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Thoughts of Terroir: Buffalo chefs reflect on food conference

A (Bigger) Taste of Toronto

By Lauren Newkirk Maynard

week I attended Terroir, Toronto’s seventh annual hospitality industry symposium. A full day of presentations and
workshops on April 8 kicked off a week of hedonistic food and wine tours,
cooking demos, book signings, late nights and shared kitchen experiences for
some of the world’s top culinary professionals.

Those kind Canadians let me cross the border to hear chefs recall their childhood food memories and to nibble tasty, weird things like
trout skin and maple syrup taffy. I was also lucky enough to hang with some of
Buffalo’s most talented chefs over really strong cocktails.

the local crew had much to say about Terroir 7 and what it means for the future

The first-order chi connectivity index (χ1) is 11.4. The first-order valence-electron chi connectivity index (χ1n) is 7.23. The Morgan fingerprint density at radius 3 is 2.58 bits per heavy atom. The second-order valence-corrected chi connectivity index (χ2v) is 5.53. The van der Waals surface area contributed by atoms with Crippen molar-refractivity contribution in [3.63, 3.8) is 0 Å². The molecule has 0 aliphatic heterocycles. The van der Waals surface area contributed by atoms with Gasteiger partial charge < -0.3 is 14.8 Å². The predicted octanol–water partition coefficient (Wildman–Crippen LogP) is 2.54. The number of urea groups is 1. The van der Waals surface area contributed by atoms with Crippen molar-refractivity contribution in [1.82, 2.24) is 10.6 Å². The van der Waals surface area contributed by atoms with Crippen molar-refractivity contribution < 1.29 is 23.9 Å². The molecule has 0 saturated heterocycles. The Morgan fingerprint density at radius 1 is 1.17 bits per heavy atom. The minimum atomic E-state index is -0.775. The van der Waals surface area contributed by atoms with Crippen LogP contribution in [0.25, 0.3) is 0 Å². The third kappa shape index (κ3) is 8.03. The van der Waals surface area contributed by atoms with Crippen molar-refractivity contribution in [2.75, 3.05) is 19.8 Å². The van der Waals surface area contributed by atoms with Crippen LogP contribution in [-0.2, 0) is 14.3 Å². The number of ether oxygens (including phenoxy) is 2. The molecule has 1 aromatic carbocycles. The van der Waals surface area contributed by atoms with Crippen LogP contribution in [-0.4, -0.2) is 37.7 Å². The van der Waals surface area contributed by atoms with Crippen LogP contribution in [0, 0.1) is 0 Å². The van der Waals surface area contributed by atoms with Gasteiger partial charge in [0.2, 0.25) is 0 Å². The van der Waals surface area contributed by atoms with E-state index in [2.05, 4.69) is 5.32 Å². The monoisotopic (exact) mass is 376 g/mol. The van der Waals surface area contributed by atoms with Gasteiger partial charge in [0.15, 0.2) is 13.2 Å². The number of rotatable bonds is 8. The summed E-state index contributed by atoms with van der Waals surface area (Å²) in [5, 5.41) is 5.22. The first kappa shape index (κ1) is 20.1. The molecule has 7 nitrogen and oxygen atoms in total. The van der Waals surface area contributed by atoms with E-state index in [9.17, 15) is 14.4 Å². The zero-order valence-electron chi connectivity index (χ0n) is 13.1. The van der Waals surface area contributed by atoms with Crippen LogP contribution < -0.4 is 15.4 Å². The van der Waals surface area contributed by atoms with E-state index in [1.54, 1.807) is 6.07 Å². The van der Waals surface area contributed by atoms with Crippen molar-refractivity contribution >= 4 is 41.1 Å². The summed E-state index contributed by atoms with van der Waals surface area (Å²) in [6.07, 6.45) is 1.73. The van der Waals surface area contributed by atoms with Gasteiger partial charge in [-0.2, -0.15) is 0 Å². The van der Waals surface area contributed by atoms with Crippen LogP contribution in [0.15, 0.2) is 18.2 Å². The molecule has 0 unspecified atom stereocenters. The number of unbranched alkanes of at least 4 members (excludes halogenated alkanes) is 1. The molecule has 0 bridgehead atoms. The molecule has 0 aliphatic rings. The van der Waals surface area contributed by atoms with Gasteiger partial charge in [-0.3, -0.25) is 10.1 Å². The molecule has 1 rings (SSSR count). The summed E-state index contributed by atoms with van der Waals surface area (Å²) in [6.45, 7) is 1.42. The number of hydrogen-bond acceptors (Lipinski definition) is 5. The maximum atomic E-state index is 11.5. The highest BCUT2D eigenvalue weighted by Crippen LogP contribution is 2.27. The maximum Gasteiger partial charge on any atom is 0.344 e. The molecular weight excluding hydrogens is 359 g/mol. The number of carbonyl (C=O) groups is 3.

of the profession
. They
chimed in about the best oysters in Toronto, why cooking meat matters, and how
the “little private club” that is Western New York’s dining scene could someday
grow into a world-class destination for foodies and farmers.

few of their longer responses are posted here for your reading pleasure.

 Buffalo News: Why did you attend Terroir this

D. Roberts, executive chef, Park
Country Club of Buffalo:

I always want to attend the event for the people and the networking (and they
are great every time), but there is always one big hook that I end up leaving
with. This year’s was the affirmation that our efforts here in Western New York are the same as the efforts on the